The discovery of superconductivity in LaFeAsO1−xFx with TC=28 K (ref. 1) sparked a flurry of scientific activity and TC rapidly increased to 55 K on replacing La with other rare-earth elements2,12,13. In addition to the RFeAsO family of compounds, superconductivity was also discovered in AFe2As2 (ref. 3), LiFeAs (ref. 14), and in the alpha phase of Fe1+yTe1−xSex (refs 15, 16). These materials share common structural square layers with Fe coordinated with either a pnictogen or a chalcogen. The unit cell contains two Fe atoms generating a reciprocal space rotated by 45 from the conventional square lattice (see Fig. 1a). In RFeAsO and AFe2As2, the parent compounds show long-range spin-density-wave order characterized by the wavevector Q=(1/2,1/2,L) (refs 17, 18, 19). Doping suppresses magnetic order, allowing superconductivity to emerge with the concomitant appearance of a resonance in the spin fluctuation spectrum4,5,6,7. However, the resonance probably contains only a small fraction of the total magnetic spectral weight and, consequently, understanding the role magnetism has in the superconductivity requires a detailed understanding of the higher energy spectrum of magnetic excitations.

Figure 1: Reciprocal space for Fe1+yTe1−xSex compounds.
figure 1

The black (red) labels represent wavevectors in the tetragonal (square) reciprocal lattice. The red circles indicate the square-lattice (π,0) points where the resonance is observed and the green squares indicate the square-lattice (π,π) points. a, The dashed blue line denotes the Brillouin zone of the P4/n m m crystal structure. For the Fe sublattice, (1, 0) is no longer a zone centre and the Brillouin zone becomes larger, as represented by the black dashed line. b, The same diagram as in a, but centred at (1, 0). The blue ovals show the location of the observed excitations and the arrows represent the direction of dispersion with increasing energy transfer. The distance from (1, 0) is indicated by δ.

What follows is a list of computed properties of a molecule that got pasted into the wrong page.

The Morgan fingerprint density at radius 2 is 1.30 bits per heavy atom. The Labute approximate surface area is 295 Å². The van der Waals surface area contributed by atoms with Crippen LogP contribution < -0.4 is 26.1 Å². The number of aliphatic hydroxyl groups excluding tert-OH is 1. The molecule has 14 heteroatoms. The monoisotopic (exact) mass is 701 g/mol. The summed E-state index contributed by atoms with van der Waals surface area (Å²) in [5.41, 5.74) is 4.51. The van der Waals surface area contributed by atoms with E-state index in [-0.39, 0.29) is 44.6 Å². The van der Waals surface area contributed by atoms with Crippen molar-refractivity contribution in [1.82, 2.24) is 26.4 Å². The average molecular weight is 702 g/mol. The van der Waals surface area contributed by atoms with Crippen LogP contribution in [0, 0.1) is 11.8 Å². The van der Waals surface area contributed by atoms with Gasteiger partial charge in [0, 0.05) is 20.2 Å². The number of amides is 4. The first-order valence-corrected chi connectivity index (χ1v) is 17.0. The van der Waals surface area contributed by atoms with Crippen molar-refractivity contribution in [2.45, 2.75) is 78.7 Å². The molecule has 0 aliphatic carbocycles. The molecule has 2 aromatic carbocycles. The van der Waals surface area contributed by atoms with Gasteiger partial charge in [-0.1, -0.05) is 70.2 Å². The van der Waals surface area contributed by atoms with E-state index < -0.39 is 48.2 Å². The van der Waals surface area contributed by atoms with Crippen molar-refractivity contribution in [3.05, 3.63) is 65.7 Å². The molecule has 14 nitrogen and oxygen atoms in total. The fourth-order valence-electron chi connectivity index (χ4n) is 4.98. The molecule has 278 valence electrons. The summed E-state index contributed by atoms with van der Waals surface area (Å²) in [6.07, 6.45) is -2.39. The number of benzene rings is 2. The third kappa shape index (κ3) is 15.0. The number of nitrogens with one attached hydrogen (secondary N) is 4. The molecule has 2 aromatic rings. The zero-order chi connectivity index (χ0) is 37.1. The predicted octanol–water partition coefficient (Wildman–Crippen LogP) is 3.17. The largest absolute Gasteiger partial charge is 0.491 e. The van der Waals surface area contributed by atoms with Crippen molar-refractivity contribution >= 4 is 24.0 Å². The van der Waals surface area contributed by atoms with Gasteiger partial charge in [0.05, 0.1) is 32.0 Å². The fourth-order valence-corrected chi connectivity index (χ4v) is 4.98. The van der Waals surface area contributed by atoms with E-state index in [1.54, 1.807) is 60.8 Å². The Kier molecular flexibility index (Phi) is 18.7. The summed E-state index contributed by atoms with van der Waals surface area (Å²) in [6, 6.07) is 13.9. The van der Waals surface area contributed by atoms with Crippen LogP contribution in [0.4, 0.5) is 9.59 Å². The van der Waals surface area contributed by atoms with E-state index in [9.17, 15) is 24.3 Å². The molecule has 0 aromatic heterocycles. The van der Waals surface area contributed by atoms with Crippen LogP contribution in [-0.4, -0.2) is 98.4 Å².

The Fe1+yTe1−xSex materials are ideal candidates for a study of the magnetic excitations as large single crystals, necessary for detailed inelastic neutron scattering studies, may be grown. However, these materials differ from other Fe-based superconductors in that the Fe1+yTe endpoint member (for small y) orders magnetically with a structure described by the wavevector (1/2, 0, 1/2) (ref. 20) as opposed to (1/2, 1/2, L). Despite this difference, superconducting samples of Fe1+yTe1−xSex with higher Se content show a magnetic resonance at the same (1/2, 1/2) wavevector as other Fe-based superconductors7,21 suggesting commonality in the magnetic response. To explore the magnetic excitations, inelastic neutron scattering measurements were carried out using the MERLIN spectrometer at the ISIS neutron scattering facility and the ARCS spectrometer at the Spallation Neutron Source. Measurements of lower energy excitations were carried out using the HB1 and HB3 triple-axis spectrometers at the High Flux Isotope Reactor. The single-crystal samples of Fe1.04Te0.73Se0.27 and FeTe0.51Se0.49 studied here were prepared as in ref. 22. Bulk measurements indicate weak, probably filamentary, superconductivity in Fe1.04Te0.73Se0.27 and bulk superconductivity in FeTe0.51Se0.49. Neither sample shows long-range magnetic order; however, for x=0.27, short-range magnetic order is observed20.

Figure 2a–h summarizes the measured magnetic excitations at several energy transfers for both the x=0.27 and x=0.49 samples. We first note that the observed spectrum of magnetic excitations is two-dimensional (2D) in nature. Measurements at multiple sample-rotation angles were combined to allow for examination of the L dependence at fixed (H,K) coordinates. Such measurements indicate intensity that varies only weakly with L (see Supplementary Information), as expected for 2D excitations. This is consistent with recent measurements of a 2D magnetic resonance in FeSe0.4Te0.6 (ref. 21).